Are you so foolish? Having begun by the Spirit, are you now being perfected by the flesh?


This is such an awesome verse. You are a fool, a functional atheist, when you think that you can add anything to the gospel. It is through faith alone. And I don’t know if you noticed this or not but Paul is now saying that even our sanctification is through faith. Last week we talked about justification and sanctification. Justification means “to be made right.” When we believe that Jesus’ death and resurrection was a substitute for our sins then we are justified – or made right before God. Then, at that point we receive the Holy Spirit and begin a process called sanctification. Sanctus means holy. Sanctification means “being made holy”. The Holy Spirit, living in us, helps us to start making better choices and slowly changes us – making us more holy – or more like Jesus.


You see, since we are such do it yourselves we easily start to think, “Oh, then that is my part, that is what I do. I try harder and do better, not to be saved, but to be… well… better.” But Paul just took that from us too. He says,


Are you so foolish? Having begun by the Spirit, are you now being perfected by the flesh?


Don’t be a fool. If you were saved by faith you will be perfected or sanctified by faith as well. Don’t be tempted to put some of your chips on you. You must keep them all on Jesus. Timothy Keller says:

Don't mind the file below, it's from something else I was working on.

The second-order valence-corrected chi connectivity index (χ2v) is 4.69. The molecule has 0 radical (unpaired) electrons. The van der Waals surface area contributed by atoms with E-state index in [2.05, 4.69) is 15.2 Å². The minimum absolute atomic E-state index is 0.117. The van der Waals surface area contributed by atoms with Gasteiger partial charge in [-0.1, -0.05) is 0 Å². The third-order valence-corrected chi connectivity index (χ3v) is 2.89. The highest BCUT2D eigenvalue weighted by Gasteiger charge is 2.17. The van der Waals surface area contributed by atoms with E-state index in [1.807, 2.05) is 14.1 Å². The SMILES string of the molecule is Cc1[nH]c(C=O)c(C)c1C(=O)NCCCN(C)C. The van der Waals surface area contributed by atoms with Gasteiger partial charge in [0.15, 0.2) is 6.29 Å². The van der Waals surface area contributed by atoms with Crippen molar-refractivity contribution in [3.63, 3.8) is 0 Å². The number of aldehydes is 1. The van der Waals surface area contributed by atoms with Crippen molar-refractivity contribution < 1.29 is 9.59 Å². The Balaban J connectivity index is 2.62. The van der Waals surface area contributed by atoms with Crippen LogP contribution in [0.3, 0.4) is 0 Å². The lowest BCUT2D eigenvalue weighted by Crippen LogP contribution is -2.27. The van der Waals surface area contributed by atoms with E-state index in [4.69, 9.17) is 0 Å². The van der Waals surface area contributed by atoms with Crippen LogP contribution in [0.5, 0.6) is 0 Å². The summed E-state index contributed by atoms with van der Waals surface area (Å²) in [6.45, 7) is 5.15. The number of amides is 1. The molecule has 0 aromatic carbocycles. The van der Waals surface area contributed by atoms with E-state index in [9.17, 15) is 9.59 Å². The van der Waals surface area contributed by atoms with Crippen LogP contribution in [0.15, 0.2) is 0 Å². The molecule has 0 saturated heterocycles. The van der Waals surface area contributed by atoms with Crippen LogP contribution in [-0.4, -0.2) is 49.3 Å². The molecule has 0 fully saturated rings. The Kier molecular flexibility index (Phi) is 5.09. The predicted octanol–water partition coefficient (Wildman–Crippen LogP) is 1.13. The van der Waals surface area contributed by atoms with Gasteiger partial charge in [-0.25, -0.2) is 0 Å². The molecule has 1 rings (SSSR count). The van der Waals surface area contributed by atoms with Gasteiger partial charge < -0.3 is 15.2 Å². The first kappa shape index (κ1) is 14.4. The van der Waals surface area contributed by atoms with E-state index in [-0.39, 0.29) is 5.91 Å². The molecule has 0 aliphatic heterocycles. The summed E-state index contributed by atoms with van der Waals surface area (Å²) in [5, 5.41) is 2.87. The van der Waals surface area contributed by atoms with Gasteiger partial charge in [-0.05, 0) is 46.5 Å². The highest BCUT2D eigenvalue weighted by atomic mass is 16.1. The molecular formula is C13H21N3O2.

“We are not only saved by the gospel, but we also now grow by the gospel. Paul is saying that we don’t begin by faith and then proceed and grow through our works. We are not only justified by faith in Christ, we are also sanctified by faith in Christ. We never leave the gospel behind.” Timothy Keller


“When we have become righteous, then first are we able and willing to do good. The tree makes the apple; the apple does not make the tree.” Martin Luther


“The man who has faith is the man who is no longer looking at himself, and no longer looking to himself. He no longer looks at anything he once was. He does not look at what he is now. He does not [even] look at what he hopes to be as the result of his own efforts. He looks entirely to the Lord Jesus Christ and His finished work, and he rests on that alone. He has ceased to say, ‘Ah yes, I have committed terrible sins but I have done this and that…’ He stops saying that. If he goes on saying that, he has not got faith… Faith speaks in an entirely different manner and makes a man say, ‘Yes, I have sinned grievously, I have lived a life of sin… yet I know that I am a child of God because I am not resting on any righteousness of my own; my righteousness is in Jesus Christ, and God has put that to my account.’” Lloyd-Jones